A volcanic island in New Zealand erupted Monday in a tower of ash and steam while dozens of tourists were exploring the moon-like surface, killing five people and leaving many more missing.
Police said the site was still too dangerous hours later for rescuers to search for the missing.
Police Deputy Commissioner John Tims said the number of missing was in the double digits but he couldn’t confirm an exact number. He said there were fewer than 50 people on the island when it erupted and 23 had been taken off, including the five dead.
You can view a quick video of the volcanic destruction below:
Tims said experts had told them the island remained unstable but search and rescue teams wanted to get back as quickly as they could. He said there had been no contact with any of those who were missing.
He said both New Zealanders and overseas tourists were among those who were dead, missing or injured. He said most of the 18 who survived were injured and some had suffered severe burns.
Some of those involved were tourists from the Royal Caribbean International cruise ship Ovation of the Seas.
“A number of our guests were touring the island today,” the company said. “We will offer all possible assistance to our guests and local authorities. Please keep all those affected in your prayers.”
The cruise ship, which had left from Sydney last week, was scheduled to sail to the capital Wellington on Monday night but the company said it would instead remain in the Tauranga port overnight until it learned more on the situation.
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“My god,” wrote Michael Schade on Twitter as he posted video of the eruption. “My family and I had gotten off it 20 minutes before, were waiting at our boat about to leave when we saw it. Boat ride home tending to people our boat rescued was indescribable.”
His video showed a wall of ash and steam around the island and a helicopter badly damaged and covered in ash. He said one woman was badly injured but seemed “strong” by the end.
White Island is northeast of the town of Tauranga on North Island, one of New Zealand’s two main islands, and sits about 50 kilometers (30 miles) offshore. The island itself is the top of an undersea volcano.
Experts say it’s New Zealand’s most active cone volcano. Already people are questioning why tourists were still able to visit the island after scientists recently noted an uptick in volcanic activity.
Prime Minister Jacinda Ardern traveled to the region late Monday. She said the incident was “very significant.”
“All our thoughts are with those affected,” she said.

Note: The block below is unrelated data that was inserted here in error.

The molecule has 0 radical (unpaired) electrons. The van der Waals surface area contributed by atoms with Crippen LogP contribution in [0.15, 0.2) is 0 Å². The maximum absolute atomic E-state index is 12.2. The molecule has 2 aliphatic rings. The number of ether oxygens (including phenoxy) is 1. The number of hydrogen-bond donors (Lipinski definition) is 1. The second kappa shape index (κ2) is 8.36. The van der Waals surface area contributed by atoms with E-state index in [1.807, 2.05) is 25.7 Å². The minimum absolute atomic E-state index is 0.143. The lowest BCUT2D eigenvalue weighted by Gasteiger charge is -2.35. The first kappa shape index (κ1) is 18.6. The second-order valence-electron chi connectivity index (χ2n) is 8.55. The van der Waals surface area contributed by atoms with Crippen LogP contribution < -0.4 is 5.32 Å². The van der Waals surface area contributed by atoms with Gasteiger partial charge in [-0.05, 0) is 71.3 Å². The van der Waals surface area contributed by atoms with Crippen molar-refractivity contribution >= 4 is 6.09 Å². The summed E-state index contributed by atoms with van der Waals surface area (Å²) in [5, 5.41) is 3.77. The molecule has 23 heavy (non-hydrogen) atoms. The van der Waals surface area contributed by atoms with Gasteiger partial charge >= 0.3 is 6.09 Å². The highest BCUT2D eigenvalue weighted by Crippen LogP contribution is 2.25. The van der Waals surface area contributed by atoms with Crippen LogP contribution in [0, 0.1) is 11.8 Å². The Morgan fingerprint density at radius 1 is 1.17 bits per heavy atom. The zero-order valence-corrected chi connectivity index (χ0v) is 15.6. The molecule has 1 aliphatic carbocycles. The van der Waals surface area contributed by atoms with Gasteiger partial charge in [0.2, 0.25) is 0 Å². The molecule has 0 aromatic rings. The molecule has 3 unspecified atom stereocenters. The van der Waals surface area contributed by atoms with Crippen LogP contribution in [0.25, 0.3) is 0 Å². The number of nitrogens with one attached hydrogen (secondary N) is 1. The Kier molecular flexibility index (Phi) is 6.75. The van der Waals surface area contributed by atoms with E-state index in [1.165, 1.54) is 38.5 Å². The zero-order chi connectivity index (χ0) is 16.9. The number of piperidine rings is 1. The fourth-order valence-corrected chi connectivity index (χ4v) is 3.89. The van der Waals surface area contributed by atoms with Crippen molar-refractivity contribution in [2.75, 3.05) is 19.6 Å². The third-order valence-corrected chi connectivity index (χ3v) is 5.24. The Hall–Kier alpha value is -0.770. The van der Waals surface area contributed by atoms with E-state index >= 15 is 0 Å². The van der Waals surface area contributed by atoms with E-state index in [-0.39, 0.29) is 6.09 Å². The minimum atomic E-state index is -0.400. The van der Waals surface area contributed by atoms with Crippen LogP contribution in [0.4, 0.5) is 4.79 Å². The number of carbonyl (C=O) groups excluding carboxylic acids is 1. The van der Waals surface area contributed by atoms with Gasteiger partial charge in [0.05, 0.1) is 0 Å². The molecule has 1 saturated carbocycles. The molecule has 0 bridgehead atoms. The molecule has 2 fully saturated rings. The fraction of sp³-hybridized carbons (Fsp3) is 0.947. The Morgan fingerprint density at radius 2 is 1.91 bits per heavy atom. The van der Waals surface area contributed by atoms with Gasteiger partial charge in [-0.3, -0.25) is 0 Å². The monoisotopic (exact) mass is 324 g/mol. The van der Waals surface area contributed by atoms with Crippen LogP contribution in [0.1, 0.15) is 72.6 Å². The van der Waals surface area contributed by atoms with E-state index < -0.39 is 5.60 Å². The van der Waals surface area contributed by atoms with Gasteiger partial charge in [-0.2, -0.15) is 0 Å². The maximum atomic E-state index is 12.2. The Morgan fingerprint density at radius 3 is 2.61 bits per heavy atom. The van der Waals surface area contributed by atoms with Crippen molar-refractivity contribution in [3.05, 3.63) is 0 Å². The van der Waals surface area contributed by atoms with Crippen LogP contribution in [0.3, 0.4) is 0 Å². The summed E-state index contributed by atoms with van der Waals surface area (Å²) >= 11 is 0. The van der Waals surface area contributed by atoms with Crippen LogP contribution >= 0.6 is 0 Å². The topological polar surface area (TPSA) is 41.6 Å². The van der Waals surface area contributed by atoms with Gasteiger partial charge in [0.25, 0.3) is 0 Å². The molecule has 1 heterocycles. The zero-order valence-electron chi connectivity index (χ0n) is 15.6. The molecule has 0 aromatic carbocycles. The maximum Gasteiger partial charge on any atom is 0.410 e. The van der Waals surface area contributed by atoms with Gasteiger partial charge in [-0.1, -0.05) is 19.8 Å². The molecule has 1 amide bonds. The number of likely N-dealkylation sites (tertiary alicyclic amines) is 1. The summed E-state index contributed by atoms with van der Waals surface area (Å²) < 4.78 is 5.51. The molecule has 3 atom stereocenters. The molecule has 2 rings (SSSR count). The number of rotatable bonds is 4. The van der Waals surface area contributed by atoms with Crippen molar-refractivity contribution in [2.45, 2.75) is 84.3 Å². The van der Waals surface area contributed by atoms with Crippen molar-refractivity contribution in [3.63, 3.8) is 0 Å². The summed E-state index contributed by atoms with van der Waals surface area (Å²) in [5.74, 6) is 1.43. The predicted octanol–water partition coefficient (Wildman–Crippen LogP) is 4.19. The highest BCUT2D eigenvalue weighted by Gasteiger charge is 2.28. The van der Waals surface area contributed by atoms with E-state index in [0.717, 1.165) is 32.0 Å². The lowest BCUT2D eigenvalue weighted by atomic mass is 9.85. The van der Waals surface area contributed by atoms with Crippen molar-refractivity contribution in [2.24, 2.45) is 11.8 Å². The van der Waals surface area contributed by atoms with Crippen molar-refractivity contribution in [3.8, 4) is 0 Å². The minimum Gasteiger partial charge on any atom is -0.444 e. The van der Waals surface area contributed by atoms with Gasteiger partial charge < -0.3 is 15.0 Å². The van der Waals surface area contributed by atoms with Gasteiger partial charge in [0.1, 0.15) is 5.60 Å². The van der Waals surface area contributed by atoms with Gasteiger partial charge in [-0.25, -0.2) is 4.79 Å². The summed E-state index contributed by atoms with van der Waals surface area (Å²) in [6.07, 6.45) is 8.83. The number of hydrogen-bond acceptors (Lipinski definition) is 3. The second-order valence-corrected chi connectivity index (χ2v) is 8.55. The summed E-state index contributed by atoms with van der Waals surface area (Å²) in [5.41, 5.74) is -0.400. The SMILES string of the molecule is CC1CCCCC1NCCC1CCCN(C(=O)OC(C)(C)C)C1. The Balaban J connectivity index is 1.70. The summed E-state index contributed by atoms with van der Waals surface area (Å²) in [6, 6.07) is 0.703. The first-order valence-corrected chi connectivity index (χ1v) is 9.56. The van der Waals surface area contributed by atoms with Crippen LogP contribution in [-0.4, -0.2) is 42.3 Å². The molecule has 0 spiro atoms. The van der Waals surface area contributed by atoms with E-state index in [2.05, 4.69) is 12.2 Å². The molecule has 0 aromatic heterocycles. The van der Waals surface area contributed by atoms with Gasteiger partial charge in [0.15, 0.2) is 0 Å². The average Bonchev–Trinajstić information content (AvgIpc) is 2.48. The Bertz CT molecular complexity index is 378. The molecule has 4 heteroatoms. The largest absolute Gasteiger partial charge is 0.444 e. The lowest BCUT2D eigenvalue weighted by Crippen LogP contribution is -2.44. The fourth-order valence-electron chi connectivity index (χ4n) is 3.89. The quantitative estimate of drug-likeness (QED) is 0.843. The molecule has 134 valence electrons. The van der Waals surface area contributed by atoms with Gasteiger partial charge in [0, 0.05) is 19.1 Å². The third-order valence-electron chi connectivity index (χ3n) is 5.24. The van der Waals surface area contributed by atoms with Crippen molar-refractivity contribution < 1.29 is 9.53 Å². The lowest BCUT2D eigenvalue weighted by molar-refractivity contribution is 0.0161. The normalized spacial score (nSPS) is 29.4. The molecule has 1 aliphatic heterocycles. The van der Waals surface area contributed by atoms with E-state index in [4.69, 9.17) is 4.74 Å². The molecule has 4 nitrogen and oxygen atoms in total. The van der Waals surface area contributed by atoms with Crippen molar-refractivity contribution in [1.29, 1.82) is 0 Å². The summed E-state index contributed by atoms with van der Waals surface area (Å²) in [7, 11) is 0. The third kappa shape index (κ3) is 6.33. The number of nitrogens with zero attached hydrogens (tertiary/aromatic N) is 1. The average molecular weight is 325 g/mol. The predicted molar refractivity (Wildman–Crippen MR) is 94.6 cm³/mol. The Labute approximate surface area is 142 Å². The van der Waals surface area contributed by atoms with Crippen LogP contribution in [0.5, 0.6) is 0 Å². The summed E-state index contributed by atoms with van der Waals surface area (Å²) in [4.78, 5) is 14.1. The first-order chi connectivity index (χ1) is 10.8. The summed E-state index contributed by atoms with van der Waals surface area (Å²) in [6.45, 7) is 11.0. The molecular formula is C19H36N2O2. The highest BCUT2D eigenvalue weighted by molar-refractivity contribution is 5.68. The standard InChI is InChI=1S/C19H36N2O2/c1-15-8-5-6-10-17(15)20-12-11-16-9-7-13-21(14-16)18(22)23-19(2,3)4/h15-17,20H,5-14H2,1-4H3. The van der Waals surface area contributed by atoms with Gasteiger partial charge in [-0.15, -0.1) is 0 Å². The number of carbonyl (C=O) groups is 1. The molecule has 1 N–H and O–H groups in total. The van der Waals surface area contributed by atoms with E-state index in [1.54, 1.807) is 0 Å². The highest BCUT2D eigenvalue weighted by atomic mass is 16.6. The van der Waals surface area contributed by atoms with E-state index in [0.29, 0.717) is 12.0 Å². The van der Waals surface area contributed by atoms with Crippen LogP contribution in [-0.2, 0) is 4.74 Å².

Australian Prime Minister Scott Morrison said he’d offered Ardern his support.
“Australians have been caught up in this terrible event and we are working to determine their wellbeing,” Morrison wrote on Twitter.
Brad Scott, a volcanologist with research group GNS Science, said the eruption sent a plume of steam and ash about 12,000 feet (3,660 meters) into the air. He said it had also affected the whole of the White Island crater floor.
The GeoNet agency, which monitors volcanoes and earthquakes in New Zealand, raised the alert level on White Island from one to two on Nov. 18, noting an increase in the amount of sulfur dioxide gas, which originates from magma deep in the volcano. It also said at the time that over the previous weeks, the volcanic tremor had increased from weak to moderate strength.
Scott said the alert level was often raised and then later dropped again without any eruption. He said there hadn’t been any major incidents with tourists visiting the island in the past, although there had been some close calls.
Scott said it was not for him to say whether the island was safe enough to host tourists immediately before Monday’s eruption.
Ardern said the focus remained on the search and rescue mission for now and questions about whether tourists should be visiting would be addressed later.
GeoNet at first raised its alert level to four, on a scale where five represents a major eruption. It later dropped the alert level back down to three. Scott said that was because the eruption wasn’t sustained beyond the initial blast.
“In the scheme of things, for volcanic eruptions, it is not large,” said Ken Gledhill from GeoNet. “But if you were close to that, it is not good.”
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The remains of buildings from another mining enterprise in the 1920s are now a tourist attraction, according to GeoNet. The island became a private scenic reserve in 1953, and daily tours allow more than 10,000 people to visit the volcano every year.
The island is also known by the indigenous Maori name Whakaari.
The Associated Press contributed to this article